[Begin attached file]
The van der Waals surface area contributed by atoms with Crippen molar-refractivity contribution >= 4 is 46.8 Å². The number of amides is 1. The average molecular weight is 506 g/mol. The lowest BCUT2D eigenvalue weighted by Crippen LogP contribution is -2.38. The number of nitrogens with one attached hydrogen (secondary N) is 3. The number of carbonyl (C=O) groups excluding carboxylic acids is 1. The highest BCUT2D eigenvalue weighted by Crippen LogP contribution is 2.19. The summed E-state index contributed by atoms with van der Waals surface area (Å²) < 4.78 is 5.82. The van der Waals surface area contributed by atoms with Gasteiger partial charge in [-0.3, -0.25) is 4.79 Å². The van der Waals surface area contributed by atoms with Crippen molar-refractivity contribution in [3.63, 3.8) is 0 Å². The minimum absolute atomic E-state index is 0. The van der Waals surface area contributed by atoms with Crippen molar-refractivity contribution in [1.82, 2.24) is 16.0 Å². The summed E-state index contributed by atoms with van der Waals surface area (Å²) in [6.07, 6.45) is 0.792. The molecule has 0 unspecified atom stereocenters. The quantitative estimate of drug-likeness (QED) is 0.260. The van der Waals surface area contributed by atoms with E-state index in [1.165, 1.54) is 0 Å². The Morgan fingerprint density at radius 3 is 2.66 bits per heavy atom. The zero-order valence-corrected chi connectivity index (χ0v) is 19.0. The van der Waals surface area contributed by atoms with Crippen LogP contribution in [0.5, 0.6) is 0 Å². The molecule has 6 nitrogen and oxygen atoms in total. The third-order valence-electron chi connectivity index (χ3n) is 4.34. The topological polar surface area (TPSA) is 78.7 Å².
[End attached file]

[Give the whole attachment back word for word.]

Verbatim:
The van der Waals surface area contributed by atoms with Crippen molar-refractivity contribution >= 4 is 46.8 Å². The number of amides is 1. The average molecular weight is 506 g/mol. The lowest BCUT2D eigenvalue weighted by Crippen LogP contribution is -2.38. The number of nitrogens with one attached hydrogen (secondary N) is 3. The number of carbonyl (C=O) groups excluding carboxylic acids is 1. The highest BCUT2D eigenvalue weighted by Crippen LogP contribution is 2.19. The summed E-state index contributed by atoms with van der Waals surface area (Å²) < 4.78 is 5.82. The van der Waals surface area contributed by atoms with Gasteiger partial charge in [-0.3, -0.25) is 4.79 Å². The van der Waals surface area contributed by atoms with Crippen molar-refractivity contribution in [3.63, 3.8) is 0 Å². The minimum absolute atomic E-state index is 0. The van der Waals surface area contributed by atoms with Crippen molar-refractivity contribution in [1.82, 2.24) is 16.0 Å². The summed E-state index contributed by atoms with van der Waals surface area (Å²) in [6.07, 6.45) is 0.792. The molecule has 0 unspecified atom stereocenters. The quantitative estimate of drug-likeness (QED) is 0.260. The van der Waals surface area contributed by atoms with E-state index in [1.165, 1.54) is 0 Å². The Morgan fingerprint density at radius 3 is 2.66 bits per heavy atom. The zero-order valence-corrected chi connectivity index (χ0v) is 19.0. The van der Waals surface area contributed by atoms with Crippen LogP contribution in [0.5, 0.6) is 0 Å². The molecule has 6 nitrogen and oxygen atoms in total. The third-order valence-electron chi connectivity index (χ3n) is 4.34. The topological polar surface area (TPSA) is 78.7 Å².